If you want to read my chapter about teaching writing, you can find it here [].

ReadWriteThink is another free source of suggestions.

Formally Homeschooling

If you find that you need to keep your child home more than a week, you may find this list of state by state homeschool requirements helpful. Each state has its own homeschool laws, but every state allows homeschooling. Some have reporting and testing requirements, some do not. No state requires teaching parents to have a college degree. Many states require a formal withdrawal letter, which should be done as soon as you know your child is staying at home for more than two weeks, unless you are fortunate enough to have a very close working relationship with your child’s school. (That two weeks is an arbitrary figure – it’s not law, simply my opinion on what you can expect most school districts to tolerate.)

If you formally remove your child from public school in order to homeschool, you may return that child to the public school at any time. Homeschooling does not have to be a long-term commitment. Likewise, you do not have to wait until a certain time of year (end of semester, etc.) to pull your child from school.

High school students need to be a bit more cautious about receiving credit for work done at home if they return to the school system. I’ll talk a bit more about that below. Middle school and younger children are normally accepted into the school system based on their age alone.


Any child — but especially those who are in emotional distress — may benefit from some time off school before you begin structured homeschooling. Take some time to be together as a family, relax, and plan the school structure together.  This will give you plenty of time to think about different types of homeschooling — it can range from completely unstructured “unschooling” to rigidly academic “Classical Education” to everything in between. You don’t have to figure it all out before you begin.

Elementary School

In addition to the free resources listed above, I’ve written a separate blog post about our approach to elementary school, which you can find here.

Middle School

Here are some free resources to get you started.

On the importance of free choice reading []

Crash Course History and Science

Khan Academy

HHMI Biology


Free textbooks from

Duolingo for Second Languages

Fluent Forever for more second language resources.

High School

In addition to the resources for Middle School, it’s important to look at your state’s requirements for high school credits. Your local high school is under no obligation to accept credits for work done at home, so if there is a possibility your child will return to the public school system, start off with some deschooling or the limited school activities described above, and then start the conversation with your local schools. Try to get their responses in writing, describing what you have to do to make the work you do at home count in your child’s transcript.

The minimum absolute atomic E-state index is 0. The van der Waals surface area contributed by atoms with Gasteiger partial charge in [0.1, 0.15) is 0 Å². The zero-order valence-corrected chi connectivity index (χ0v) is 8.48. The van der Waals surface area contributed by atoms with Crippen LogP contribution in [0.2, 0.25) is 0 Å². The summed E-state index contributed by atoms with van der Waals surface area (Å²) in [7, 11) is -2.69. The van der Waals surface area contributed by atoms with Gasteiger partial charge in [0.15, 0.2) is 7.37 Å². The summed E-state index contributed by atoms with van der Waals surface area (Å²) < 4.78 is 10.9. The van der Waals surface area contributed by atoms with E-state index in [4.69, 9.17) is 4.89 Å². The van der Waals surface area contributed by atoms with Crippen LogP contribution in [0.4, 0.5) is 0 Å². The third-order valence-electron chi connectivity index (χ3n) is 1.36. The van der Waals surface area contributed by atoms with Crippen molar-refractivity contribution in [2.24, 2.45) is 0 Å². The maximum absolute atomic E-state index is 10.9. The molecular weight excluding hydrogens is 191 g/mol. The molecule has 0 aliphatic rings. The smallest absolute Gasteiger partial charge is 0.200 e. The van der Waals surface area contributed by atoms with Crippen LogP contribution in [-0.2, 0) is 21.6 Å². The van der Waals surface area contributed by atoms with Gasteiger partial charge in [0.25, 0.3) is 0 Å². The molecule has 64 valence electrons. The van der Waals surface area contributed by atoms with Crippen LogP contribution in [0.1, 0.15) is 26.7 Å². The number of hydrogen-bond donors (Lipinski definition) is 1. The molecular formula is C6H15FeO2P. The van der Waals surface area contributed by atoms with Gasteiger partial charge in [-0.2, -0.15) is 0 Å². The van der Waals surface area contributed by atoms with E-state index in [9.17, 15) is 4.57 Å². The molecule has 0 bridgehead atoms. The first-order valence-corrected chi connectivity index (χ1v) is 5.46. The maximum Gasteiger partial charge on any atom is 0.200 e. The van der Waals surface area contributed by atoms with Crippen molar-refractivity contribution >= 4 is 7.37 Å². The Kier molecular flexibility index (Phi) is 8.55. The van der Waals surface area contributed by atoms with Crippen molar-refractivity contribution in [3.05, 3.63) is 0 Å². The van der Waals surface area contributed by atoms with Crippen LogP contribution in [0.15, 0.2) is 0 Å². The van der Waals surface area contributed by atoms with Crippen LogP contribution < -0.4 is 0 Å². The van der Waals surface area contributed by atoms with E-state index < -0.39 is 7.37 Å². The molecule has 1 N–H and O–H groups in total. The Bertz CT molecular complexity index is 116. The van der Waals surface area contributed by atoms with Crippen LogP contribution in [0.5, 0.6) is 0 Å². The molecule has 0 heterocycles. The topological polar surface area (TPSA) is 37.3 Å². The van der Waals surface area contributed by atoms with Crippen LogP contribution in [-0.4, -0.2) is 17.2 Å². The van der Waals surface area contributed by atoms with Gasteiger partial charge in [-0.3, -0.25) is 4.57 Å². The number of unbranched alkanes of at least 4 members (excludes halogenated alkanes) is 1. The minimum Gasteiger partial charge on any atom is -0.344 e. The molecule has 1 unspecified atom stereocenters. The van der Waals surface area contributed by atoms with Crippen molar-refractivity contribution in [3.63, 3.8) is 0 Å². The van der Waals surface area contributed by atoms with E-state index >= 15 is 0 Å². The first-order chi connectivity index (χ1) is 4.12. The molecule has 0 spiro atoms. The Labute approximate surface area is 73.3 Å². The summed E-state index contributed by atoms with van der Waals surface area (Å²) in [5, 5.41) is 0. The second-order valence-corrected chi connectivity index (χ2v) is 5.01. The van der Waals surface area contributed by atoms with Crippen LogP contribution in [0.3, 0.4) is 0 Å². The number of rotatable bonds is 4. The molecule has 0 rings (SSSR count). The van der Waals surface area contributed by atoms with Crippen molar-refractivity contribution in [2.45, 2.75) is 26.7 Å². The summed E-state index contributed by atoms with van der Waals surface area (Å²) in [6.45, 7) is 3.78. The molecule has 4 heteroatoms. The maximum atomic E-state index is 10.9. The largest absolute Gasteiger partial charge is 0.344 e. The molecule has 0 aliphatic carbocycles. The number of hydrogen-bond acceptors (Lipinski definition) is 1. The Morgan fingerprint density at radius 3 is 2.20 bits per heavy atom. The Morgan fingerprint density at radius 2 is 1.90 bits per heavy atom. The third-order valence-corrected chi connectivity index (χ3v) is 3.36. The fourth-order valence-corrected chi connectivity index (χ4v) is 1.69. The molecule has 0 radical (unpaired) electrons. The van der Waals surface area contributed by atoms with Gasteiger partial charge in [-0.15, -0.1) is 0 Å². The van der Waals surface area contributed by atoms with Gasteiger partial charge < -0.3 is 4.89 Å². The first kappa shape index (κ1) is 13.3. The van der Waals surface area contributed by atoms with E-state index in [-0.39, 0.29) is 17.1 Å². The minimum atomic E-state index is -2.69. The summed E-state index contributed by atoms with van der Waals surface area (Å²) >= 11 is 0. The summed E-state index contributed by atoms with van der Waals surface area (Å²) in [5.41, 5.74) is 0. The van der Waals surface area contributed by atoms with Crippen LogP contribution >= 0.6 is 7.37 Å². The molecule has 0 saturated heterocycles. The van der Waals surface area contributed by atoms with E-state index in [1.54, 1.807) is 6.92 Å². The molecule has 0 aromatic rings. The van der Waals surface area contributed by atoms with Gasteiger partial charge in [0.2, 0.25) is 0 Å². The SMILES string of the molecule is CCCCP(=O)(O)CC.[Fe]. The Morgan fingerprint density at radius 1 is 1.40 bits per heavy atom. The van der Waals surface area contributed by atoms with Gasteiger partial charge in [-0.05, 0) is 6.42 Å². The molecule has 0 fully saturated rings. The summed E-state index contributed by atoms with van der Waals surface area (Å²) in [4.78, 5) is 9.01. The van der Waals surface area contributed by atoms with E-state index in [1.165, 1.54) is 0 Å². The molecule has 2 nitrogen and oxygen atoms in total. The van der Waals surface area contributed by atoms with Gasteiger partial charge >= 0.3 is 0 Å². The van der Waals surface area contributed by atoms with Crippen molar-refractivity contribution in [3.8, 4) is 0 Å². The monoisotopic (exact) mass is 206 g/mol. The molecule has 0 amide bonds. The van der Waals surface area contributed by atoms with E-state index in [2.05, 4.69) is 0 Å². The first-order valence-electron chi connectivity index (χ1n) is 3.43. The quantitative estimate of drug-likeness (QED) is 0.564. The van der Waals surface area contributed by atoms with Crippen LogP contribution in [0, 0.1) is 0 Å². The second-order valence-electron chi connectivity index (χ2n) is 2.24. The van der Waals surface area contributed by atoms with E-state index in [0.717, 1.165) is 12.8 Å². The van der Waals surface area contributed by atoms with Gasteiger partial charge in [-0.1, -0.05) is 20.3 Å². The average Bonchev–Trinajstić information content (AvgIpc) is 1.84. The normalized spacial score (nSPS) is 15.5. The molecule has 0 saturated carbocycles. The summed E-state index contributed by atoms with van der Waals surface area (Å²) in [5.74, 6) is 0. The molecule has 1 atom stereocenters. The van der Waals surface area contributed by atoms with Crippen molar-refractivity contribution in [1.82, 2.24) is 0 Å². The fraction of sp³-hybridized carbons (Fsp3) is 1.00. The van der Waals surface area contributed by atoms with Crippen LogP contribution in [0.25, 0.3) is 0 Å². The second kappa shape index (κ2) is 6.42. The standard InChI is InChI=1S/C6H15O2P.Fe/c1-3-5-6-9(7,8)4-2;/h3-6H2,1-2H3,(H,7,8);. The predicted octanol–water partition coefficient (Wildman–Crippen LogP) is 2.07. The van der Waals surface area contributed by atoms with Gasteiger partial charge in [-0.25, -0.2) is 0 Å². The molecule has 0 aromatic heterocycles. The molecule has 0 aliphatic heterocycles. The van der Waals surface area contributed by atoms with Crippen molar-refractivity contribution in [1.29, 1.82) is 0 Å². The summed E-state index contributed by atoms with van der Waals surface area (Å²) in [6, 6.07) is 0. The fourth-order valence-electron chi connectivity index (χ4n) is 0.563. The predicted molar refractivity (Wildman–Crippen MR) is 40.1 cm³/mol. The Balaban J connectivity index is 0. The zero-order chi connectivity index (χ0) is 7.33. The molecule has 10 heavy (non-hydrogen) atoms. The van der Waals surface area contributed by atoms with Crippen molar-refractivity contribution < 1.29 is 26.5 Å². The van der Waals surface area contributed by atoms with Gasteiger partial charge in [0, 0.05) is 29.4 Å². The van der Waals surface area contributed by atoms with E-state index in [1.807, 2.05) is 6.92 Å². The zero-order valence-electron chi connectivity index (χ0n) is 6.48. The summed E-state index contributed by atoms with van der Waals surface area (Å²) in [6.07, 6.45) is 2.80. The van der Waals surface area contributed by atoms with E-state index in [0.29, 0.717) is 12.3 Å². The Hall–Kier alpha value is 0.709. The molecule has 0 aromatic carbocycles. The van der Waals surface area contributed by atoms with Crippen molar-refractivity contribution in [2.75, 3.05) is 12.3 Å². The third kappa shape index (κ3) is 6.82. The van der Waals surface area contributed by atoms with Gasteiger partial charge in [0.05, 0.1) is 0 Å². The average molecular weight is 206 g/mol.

• Some states have virtual schooling available at no cost.
  • Some states offer public charter or umbrella schools, which let you work officially, provide accredited transcripts, and will generally ease the way for meeting graduation requirements. In many cases, they offer funding to help purchase curriculum materials.
  • Programs such as Oak Meadow and Calvert offer secular, accredited programs with teacher support. These are not inexpensive, but they may be worth it to families who need to be able to transfer credits back to high school. (Both programs offer their materials without teacher support, however this will not be accredited, which may be important to your school district. Speak with your district before buying anything.)
  • Some districts, especially those with many homeschoolers, may offer credit transfer for parent-created or online coursework.
  • Doctors may be able to help you receive “homebound” services through your local school district.

(You’ll see the word accredited a lot. This means that the school program has been approved by a regional accreditation group. It is not national, and not sponsored by the Department of Education, but it is generally accepted nationwide, despite being a regional approval. Depending on your school district, it may be important for returning to public high school, but it is usually not a requirement for college admissions.)

Find a homeschool association in your state. This list from Homeschool World may be a helpful starting point. Ones that are secular or inclusive are likely to be the most helpful to emergency homeschoolers. Secular homeschooling is for families motivated by academic, social, or health reasons, rather than religious reasons. Inclusive means they support any kind of homeschoolers. If neither is mentioned, the group is usually promoting Christian fundamentalist homeschooling.

Many thanks to the homeschool teachers of who helped me with the resource list.

Featured Image from Galaksiafervojo via Wikimedia Commons